The oldest pregnancy test determined a pregnancy if a plant seed grew after a women’s urination

One of the earliest written records of a urine-based pregnancy test can be found in an ancient Egyptian document. A papyrus described a test in which a woman who might be pregnant could urinate on wheat and barley seeds over the course of several days: “If the barley grows, it means a male child. If the wheat grows, it means a female child. If both do not grow, she will not bear at all.”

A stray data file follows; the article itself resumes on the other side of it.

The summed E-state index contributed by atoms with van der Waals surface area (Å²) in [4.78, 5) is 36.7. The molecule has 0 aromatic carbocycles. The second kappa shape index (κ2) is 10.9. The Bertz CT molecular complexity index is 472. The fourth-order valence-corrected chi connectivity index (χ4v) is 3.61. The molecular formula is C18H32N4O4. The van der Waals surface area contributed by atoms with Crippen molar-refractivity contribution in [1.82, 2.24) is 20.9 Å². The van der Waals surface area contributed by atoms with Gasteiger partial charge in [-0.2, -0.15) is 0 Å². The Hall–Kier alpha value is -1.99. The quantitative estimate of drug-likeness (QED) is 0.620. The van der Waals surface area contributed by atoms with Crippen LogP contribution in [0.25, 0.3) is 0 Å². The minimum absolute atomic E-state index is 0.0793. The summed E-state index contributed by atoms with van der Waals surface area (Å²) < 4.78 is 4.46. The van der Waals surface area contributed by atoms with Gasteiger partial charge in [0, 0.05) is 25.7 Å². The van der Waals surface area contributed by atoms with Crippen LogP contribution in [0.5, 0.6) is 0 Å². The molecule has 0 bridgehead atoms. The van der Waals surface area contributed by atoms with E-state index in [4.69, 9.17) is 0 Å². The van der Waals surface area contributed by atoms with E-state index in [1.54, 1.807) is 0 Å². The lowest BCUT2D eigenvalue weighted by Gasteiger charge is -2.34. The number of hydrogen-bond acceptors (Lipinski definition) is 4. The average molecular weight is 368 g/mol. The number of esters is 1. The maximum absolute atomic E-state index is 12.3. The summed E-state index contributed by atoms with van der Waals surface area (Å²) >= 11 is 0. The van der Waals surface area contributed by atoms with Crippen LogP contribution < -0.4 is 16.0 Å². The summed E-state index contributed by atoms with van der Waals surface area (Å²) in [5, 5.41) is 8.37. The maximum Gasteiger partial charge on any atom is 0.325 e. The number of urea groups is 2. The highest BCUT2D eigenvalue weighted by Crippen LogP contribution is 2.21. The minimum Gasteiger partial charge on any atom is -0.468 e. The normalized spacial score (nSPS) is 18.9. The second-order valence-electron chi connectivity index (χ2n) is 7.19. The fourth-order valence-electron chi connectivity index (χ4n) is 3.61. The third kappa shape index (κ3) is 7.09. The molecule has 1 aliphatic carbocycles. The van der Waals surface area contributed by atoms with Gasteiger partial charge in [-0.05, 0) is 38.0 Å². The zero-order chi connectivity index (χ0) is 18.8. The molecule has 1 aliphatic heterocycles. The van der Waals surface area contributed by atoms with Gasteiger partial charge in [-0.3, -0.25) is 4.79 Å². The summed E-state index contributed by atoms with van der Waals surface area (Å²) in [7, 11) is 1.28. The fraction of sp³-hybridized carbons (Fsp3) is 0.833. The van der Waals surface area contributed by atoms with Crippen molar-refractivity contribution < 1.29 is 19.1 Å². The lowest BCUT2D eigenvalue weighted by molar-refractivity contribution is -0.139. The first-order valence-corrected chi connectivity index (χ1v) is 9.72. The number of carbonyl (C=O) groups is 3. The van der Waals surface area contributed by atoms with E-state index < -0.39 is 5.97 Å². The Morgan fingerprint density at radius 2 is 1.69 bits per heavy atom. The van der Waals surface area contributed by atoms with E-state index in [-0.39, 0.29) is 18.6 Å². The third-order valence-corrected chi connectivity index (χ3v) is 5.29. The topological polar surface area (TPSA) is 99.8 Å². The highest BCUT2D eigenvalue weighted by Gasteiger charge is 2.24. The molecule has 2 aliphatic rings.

Testing of this theory in 1963 found that 70 percent of the time, the urine of pregnant women did promote growth, while the urine of non-pregnant women and men did not.

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